the 2004 Parkfield earthquake, which were used only for a study of distance attenuation function but not
the final regression (due to rules of NGA project).
- Use three faulting mechanism categories using P and T axes:
- Strike-slip. Plunges of T and P axes < 40∘. 35 earthquakes. Dips between 55 and 90∘. 4.3 ≤ M ≤ 7.9.
SS = 1, U = 0, NS = 0, RS = 0.
- Reverse. Plunge of T axis > 40∘. 12 earthquakes. Dips between 12 and 70∘. 5.6 ≤ M ≤ 7.6. RS = 1,
U = 0, SS = 0, NS = 0.
- Normal. Plunge of P axis > 40∘. 11 earthquakes. Dips between 30 and 70∘. 5.3 ≤ M ≤ 6.9. NS = 1,
U = 0, SS = 0, RS = 0.
Note that some advantages to using P and T axes to classify earthquakes but using categories based on
rake angles with: within 30∘ of horizontal as strike-slip, from 30 to 150∘ as reverse and from -30∘ to
-150∘ as normal, gives essentially the same classification. Also allow prediction of motions for unspecified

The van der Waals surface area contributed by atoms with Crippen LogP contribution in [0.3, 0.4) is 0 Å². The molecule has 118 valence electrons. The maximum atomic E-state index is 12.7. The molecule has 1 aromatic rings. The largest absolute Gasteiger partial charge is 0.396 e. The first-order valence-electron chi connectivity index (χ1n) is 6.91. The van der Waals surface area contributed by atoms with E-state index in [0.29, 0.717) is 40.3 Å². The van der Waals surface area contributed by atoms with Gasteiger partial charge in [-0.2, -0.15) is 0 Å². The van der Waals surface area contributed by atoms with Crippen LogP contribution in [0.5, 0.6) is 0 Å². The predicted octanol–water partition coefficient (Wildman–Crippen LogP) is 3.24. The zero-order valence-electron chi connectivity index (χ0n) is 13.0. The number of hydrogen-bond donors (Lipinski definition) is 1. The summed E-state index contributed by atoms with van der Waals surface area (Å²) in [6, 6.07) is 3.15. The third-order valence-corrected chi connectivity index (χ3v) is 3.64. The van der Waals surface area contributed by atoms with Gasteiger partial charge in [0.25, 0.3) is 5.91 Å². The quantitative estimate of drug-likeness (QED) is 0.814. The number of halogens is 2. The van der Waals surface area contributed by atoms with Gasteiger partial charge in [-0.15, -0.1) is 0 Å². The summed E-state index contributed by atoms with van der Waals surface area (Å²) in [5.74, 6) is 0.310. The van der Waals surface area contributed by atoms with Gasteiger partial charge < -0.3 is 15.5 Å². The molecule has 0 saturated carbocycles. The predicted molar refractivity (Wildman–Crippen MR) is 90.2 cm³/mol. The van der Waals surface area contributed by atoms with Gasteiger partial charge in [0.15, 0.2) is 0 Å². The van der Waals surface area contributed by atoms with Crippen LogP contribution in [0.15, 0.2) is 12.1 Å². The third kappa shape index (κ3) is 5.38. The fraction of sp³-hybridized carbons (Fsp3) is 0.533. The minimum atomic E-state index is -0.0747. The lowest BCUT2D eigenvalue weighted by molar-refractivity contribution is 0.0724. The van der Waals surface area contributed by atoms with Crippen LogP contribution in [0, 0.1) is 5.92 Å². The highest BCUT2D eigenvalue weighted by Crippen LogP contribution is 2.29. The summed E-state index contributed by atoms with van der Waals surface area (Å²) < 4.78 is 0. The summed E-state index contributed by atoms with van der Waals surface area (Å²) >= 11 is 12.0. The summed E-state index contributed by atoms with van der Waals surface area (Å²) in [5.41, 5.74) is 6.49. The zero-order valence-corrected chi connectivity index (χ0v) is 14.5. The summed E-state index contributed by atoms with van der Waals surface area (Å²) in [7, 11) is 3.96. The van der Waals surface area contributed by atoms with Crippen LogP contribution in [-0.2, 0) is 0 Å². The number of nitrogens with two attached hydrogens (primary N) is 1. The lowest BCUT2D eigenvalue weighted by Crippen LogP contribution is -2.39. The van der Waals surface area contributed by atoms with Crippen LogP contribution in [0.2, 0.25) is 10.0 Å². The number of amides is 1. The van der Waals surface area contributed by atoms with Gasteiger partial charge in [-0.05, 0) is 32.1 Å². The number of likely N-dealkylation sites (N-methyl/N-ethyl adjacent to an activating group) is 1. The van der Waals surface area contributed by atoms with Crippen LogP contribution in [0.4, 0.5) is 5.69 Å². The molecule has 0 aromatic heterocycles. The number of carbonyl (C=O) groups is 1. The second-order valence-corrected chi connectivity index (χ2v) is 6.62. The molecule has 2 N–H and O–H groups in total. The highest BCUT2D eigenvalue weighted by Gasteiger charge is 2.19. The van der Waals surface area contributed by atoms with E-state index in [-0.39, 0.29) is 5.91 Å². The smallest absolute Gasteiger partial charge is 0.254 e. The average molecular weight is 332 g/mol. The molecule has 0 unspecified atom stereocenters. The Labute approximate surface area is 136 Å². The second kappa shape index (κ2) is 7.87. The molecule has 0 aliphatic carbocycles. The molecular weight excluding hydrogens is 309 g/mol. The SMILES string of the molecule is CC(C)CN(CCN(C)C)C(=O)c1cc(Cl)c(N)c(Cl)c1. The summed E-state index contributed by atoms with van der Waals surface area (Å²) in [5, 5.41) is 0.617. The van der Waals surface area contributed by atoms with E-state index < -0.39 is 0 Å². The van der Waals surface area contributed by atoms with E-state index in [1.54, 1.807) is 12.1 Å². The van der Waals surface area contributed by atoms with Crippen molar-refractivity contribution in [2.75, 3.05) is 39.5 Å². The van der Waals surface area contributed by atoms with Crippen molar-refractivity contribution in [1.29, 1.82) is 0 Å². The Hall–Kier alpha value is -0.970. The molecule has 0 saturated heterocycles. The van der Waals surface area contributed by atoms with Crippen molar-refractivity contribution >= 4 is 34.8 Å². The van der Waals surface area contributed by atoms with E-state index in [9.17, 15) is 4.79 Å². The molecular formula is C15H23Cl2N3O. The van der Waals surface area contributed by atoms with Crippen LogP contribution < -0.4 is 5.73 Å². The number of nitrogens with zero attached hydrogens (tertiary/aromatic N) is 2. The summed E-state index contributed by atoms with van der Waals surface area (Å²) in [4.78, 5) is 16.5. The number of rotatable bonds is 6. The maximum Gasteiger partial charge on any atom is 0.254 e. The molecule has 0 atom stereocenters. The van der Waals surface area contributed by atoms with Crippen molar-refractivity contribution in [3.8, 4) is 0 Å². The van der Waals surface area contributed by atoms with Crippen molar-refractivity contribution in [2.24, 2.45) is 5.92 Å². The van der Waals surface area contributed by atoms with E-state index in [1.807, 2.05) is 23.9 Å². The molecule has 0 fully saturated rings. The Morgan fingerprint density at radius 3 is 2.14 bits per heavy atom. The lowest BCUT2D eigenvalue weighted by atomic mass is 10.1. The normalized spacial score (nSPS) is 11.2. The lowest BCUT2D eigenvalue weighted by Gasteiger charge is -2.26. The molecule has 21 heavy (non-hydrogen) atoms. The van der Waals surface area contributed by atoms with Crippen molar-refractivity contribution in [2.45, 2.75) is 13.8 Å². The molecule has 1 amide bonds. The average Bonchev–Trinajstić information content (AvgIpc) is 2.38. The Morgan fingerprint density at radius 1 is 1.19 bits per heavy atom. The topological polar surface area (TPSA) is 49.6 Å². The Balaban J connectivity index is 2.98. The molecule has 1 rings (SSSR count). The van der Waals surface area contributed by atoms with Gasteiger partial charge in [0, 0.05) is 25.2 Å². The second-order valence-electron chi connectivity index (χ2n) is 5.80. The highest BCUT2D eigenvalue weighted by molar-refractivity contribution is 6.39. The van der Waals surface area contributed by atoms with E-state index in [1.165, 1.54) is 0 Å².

(U = 1, SS = 0, NS = 0, RS = 0) mechanism (use σs and τs with subscript U otherwise use σs and τs
with subscript M).
- Exclude records from obvious aftershocks because believe that spectral scaling of aftershocks could be
different than that of mainshocks. Note that this cuts the dataset roughly in half.
- Exclude singly-recorded earthquakes.
- Note that possible bias due to lack of low-amplitude data (excluded due to non-triggering of instrument,
non-digitisation of record or below the noise threshold used in determining low-cut filter frequencies).
Distance to closest non-triggered station not available in NGA Flatfile so cannot exclude records from
beyond this distance. No information available that allows exclusion of records from digital accelerograms
that could remove this bias. Hence note that obtained distance dependence for small earthquakes and long
periods may be biased towards a decay that is less rapid than true decay.